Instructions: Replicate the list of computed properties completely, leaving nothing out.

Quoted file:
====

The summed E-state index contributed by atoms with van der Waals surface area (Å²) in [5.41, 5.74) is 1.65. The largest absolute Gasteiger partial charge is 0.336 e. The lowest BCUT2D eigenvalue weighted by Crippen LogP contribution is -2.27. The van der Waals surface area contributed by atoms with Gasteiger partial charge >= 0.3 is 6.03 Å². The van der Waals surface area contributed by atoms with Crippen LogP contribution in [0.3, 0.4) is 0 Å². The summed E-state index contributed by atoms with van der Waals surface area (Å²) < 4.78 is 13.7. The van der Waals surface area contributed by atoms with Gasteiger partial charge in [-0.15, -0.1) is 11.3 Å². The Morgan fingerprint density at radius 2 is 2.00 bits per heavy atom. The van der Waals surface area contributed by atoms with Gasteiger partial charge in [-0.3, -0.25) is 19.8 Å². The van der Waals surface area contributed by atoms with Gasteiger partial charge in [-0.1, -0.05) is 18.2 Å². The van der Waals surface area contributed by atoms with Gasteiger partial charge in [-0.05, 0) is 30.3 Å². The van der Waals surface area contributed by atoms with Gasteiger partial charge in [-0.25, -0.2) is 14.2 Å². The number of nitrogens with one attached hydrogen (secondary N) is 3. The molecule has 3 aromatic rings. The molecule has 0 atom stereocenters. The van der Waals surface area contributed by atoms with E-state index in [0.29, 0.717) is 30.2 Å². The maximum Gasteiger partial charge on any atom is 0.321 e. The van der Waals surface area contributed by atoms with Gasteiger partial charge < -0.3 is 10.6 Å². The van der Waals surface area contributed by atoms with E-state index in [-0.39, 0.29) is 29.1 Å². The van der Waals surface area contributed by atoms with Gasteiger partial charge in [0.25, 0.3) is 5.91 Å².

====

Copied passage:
The summed E-state index contributed by atoms with van der Waals surface area (Å²) in [5.41, 5.74) is 1.65. The largest absolute Gasteiger partial charge is 0.336 e. The lowest BCUT2D eigenvalue weighted by Crippen LogP contribution is -2.27. The van der Waals surface area contributed by atoms with Gasteiger partial charge >= 0.3 is 6.03 Å². The van der Waals surface area contributed by atoms with Crippen LogP contribution in [0.3, 0.4) is 0 Å². The summed E-state index contributed by atoms with van der Waals surface area (Å²) < 4.78 is 13.7. The van der Waals surface area contributed by atoms with Gasteiger partial charge in [-0.15, -0.1) is 11.3 Å². The Morgan fingerprint density at radius 2 is 2.00 bits per heavy atom. The van der Waals surface area contributed by atoms with Gasteiger partial charge in [-0.3, -0.25) is 19.8 Å². The van der Waals surface area contributed by atoms with Gasteiger partial charge in [-0.1, -0.05) is 18.2 Å². The van der Waals surface area contributed by atoms with Gasteiger partial charge in [-0.05, 0) is 30.3 Å². The van der Waals surface area contributed by atoms with Gasteiger partial charge in [-0.25, -0.2) is 14.2 Å². The number of nitrogens with one attached hydrogen (secondary N) is 3. The molecule has 3 aromatic rings. The molecule has 0 atom stereocenters. The van der Waals surface area contributed by atoms with E-state index in [0.29, 0.717) is 30.2 Å². The maximum Gasteiger partial charge on any atom is 0.321 e. The van der Waals surface area contributed by atoms with Gasteiger partial charge < -0.3 is 10.6 Å². The van der Waals surface area contributed by atoms with E-state index in [-0.39, 0.29) is 29.1 Å². The van der Waals surface area contributed by atoms with Gasteiger partial charge in [0.25, 0.3) is 5.91 Å².